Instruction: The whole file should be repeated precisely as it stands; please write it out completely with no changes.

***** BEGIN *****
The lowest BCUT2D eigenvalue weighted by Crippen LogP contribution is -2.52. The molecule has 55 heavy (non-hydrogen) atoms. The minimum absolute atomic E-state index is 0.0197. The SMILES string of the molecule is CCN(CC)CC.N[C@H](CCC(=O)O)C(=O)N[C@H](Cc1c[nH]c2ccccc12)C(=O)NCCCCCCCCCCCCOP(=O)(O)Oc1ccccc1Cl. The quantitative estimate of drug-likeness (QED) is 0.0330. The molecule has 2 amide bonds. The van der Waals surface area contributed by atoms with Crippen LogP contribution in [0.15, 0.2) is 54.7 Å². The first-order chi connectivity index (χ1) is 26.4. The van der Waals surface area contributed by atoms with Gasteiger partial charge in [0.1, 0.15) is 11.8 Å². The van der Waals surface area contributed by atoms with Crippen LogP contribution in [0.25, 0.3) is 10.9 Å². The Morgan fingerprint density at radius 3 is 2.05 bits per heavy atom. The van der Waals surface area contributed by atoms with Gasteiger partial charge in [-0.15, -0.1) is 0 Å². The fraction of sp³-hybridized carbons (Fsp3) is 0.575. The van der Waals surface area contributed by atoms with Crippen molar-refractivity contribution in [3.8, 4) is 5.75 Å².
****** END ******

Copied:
The lowest BCUT2D eigenvalue weighted by Crippen LogP contribution is -2.52. The molecule has 55 heavy (non-hydrogen) atoms. The minimum absolute atomic E-state index is 0.0197. The SMILES string of the molecule is CCN(CC)CC.N[C@H](CCC(=O)O)C(=O)N[C@H](Cc1c[nH]c2ccccc12)C(=O)NCCCCCCCCCCCCOP(=O)(O)Oc1ccccc1Cl. The quantitative estimate of drug-likeness (QED) is 0.0330. The molecule has 2 amide bonds. The van der Waals surface area contributed by atoms with Crippen LogP contribution in [0.15, 0.2) is 54.7 Å². The first-order chi connectivity index (χ1) is 26.4. The van der Waals surface area contributed by atoms with Gasteiger partial charge in [0.1, 0.15) is 11.8 Å². The van der Waals surface area contributed by atoms with Crippen LogP contribution in [0.25, 0.3) is 10.9 Å². The Morgan fingerprint density at radius 3 is 2.05 bits per heavy atom. The van der Waals surface area contributed by atoms with Gasteiger partial charge in [-0.15, -0.1) is 0 Å². The fraction of sp³-hybridized carbons (Fsp3) is 0.575. The van der Waals surface area contributed by atoms with Crippen molar-refractivity contribution in [3.8, 4) is 5.75 Å².